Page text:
I USED to be a taxi driver who found fault in everything and everyone. Quite by accident (as I thought at the time), I started going to church with my wife, and over time I don’t know where that miserable, cantankerous man went, but he completely disappeared.
I realised that I’d started loving people, rather than hating people. I found myself wanting to talk about Jesus to everyone who got in my taxi. It annoyed quite a few, but it was my taxi, and I thought: “I’ll say what I like.”
I thought I would try to become a better evangelist, and so I went to lay ministry college. I fell in love with it, hook, line, and sinker.
One day, my doctor told me (and showed me the X-ray) that I’d got fibrosis in both my lungs, and had three years to live. She said: “There’s no easy way to say this, but there is no treatment or cure for it.” Seven months later, they sent me for an MRI scan, and the consultant told me I had healthier lungs than he had. There was absolutely nothing wrong with me — I hadn’t even got any scarring.
You do have doubts, especially as a fairly new Christian; you keep thinking, “This is too fantastic to be true.” But this business with my lungs just blew away any doubt in my head whatsoever. I realised that I don’t need to fit Jesus into my life, he just needs to be my life. And then I entered the discernment process.
At the BAP, someone asked me: “Why do you want to be ordained?” There’s a line in the Ordinal that had always resonated with me, about “reaching into the forgotten corners of the world, that the love of God may be made visible”, and it was in that moment, in that interview, that I realised that I need to take others with me.
As a taxi driver, I was speaking to people every day, and praying with some of them, and I felt I was doing what God called me to do. But, thinking about that line in the Ordinal, I realised that it’s not just up to me to reach into the forgotten corners; I have to try to get into the hearts and minds of a congregation so that they will want to do that as well.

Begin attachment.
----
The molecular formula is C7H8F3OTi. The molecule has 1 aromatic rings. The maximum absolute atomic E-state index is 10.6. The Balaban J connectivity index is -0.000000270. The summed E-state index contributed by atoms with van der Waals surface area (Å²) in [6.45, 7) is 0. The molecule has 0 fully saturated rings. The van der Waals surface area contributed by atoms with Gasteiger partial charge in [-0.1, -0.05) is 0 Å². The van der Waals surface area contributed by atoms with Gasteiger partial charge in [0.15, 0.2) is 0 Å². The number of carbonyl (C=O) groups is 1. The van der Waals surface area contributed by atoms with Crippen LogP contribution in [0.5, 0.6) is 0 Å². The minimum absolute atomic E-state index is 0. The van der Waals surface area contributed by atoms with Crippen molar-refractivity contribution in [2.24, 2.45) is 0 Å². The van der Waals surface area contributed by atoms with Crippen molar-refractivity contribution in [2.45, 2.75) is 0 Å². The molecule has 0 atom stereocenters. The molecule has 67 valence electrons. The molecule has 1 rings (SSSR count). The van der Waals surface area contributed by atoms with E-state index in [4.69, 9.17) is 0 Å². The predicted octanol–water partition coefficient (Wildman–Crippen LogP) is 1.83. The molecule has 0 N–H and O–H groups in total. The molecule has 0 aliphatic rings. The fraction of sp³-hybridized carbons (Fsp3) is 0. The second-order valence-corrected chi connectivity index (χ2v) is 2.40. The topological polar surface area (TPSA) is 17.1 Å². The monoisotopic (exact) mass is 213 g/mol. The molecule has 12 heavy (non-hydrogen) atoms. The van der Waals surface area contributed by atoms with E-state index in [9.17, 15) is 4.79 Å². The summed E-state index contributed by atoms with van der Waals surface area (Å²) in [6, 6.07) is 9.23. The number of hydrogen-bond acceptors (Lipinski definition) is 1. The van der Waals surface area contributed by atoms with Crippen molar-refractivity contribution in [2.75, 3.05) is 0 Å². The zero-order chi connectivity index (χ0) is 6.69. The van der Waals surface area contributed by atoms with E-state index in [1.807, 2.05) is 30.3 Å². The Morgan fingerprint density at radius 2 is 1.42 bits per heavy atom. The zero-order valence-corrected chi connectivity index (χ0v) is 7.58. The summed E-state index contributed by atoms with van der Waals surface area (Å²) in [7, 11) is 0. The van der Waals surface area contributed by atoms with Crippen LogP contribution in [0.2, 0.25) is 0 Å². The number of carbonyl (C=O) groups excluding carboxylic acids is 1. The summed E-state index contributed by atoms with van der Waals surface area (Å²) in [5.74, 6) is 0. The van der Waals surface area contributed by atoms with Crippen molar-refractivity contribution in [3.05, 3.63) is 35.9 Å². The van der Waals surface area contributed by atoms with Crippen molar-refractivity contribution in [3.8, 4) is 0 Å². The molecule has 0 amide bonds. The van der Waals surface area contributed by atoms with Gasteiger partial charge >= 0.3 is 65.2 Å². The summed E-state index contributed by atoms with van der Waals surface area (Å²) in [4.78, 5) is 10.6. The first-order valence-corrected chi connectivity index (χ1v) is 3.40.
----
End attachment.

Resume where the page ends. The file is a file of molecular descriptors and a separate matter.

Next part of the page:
That was the pivotal moment for me, really. And ten days later I got that ridiculous phone call from the Bishop, saying: “You’re in.”
John Wilson is doing a two-year MA in theology, ministry and mission with the Eastern Region Ministry Course
I’M AMERICAN by birth, but Hungary has been my home for many years. I moved there to study the language, and ended up becoming a missionary. Ten years ago, an Evangelical church asked me to become their pastor. I was afraid that I didn’t have the requisite love, patience, or grace to serve a local congregation; but, in the end, after a spiritual battle, I said: “Yes — but I want to be ordained in the Anglican Church.”
I wanted to change the trajectory of this Church, but what I’ve learnt since is that, as a priest or pastor, you’re called to be a “curate” in the old sense: to have the care of souls; and to love a congregation is to lead them in a way that’s best for them, not what is best for me. That was a very important lesson.
My DDO had long wanted ordinands [from the Continent] to spend time in England, to internalise the Englishness of the Anglican Church, and I became his guinea pig. I spent two terms in Cambridge, training with ERMC [Eastern Ministry Training Course] but doing coursework at Ridley Hall, and living at Westcott House [with my family]. I hadn’t realised how stark the contrast is between the different wings of the Church, and I hadn’t a clue about the subtle differences between them. It helped me to understand and build relationships with both, and I’m greatly thankful for that.